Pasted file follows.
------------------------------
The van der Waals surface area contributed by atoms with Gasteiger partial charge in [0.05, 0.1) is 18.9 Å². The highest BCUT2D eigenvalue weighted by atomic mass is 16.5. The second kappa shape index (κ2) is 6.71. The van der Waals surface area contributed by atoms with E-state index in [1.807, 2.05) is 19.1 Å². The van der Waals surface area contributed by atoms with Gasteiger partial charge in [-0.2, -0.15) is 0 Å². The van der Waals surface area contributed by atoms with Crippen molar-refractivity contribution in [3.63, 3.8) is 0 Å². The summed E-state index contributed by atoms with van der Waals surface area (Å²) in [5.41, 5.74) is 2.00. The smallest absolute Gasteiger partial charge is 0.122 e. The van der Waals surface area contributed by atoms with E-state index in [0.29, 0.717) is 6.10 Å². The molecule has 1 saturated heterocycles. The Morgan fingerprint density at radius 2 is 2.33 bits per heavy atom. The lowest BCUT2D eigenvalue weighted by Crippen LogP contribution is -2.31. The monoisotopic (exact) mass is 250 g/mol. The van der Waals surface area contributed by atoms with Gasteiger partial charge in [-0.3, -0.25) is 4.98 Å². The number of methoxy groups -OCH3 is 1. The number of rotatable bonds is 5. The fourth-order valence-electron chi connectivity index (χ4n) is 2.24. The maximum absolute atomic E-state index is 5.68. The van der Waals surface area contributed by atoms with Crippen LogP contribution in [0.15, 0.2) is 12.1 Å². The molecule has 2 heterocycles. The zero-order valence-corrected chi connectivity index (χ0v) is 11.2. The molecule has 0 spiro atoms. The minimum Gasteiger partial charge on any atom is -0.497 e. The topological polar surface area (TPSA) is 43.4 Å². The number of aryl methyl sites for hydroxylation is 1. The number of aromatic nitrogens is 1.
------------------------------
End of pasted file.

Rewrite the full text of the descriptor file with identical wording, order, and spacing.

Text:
The van der Waals surface area contributed by atoms with Gasteiger partial charge in [0.05, 0.1) is 18.9 Å². The highest BCUT2D eigenvalue weighted by atomic mass is 16.5. The second kappa shape index (κ2) is 6.71. The van der Waals surface area contributed by atoms with E-state index in [1.807, 2.05) is 19.1 Å². The van der Waals surface area contributed by atoms with Gasteiger partial charge in [-0.2, -0.15) is 0 Å². The van der Waals surface area contributed by atoms with Crippen molar-refractivity contribution in [3.63, 3.8) is 0 Å². The summed E-state index contributed by atoms with van der Waals surface area (Å²) in [5.41, 5.74) is 2.00. The smallest absolute Gasteiger partial charge is 0.122 e. The van der Waals surface area contributed by atoms with E-state index in [0.29, 0.717) is 6.10 Å². The molecule has 1 saturated heterocycles. The Morgan fingerprint density at radius 2 is 2.33 bits per heavy atom. The lowest BCUT2D eigenvalue weighted by Crippen LogP contribution is -2.31. The monoisotopic (exact) mass is 250 g/mol. The van der Waals surface area contributed by atoms with Gasteiger partial charge in [-0.3, -0.25) is 4.98 Å². The number of methoxy groups -OCH3 is 1. The number of rotatable bonds is 5. The fourth-order valence-electron chi connectivity index (χ4n) is 2.24. The maximum absolute atomic E-state index is 5.68. The van der Waals surface area contributed by atoms with Crippen LogP contribution in [0.15, 0.2) is 12.1 Å². The molecule has 2 heterocycles. The zero-order valence-corrected chi connectivity index (χ0v) is 11.2. The molecule has 0 spiro atoms. The minimum Gasteiger partial charge on any atom is -0.497 e. The topological polar surface area (TPSA) is 43.4 Å². The number of aryl methyl sites for hydroxylation is 1. The number of aromatic nitrogens is 1.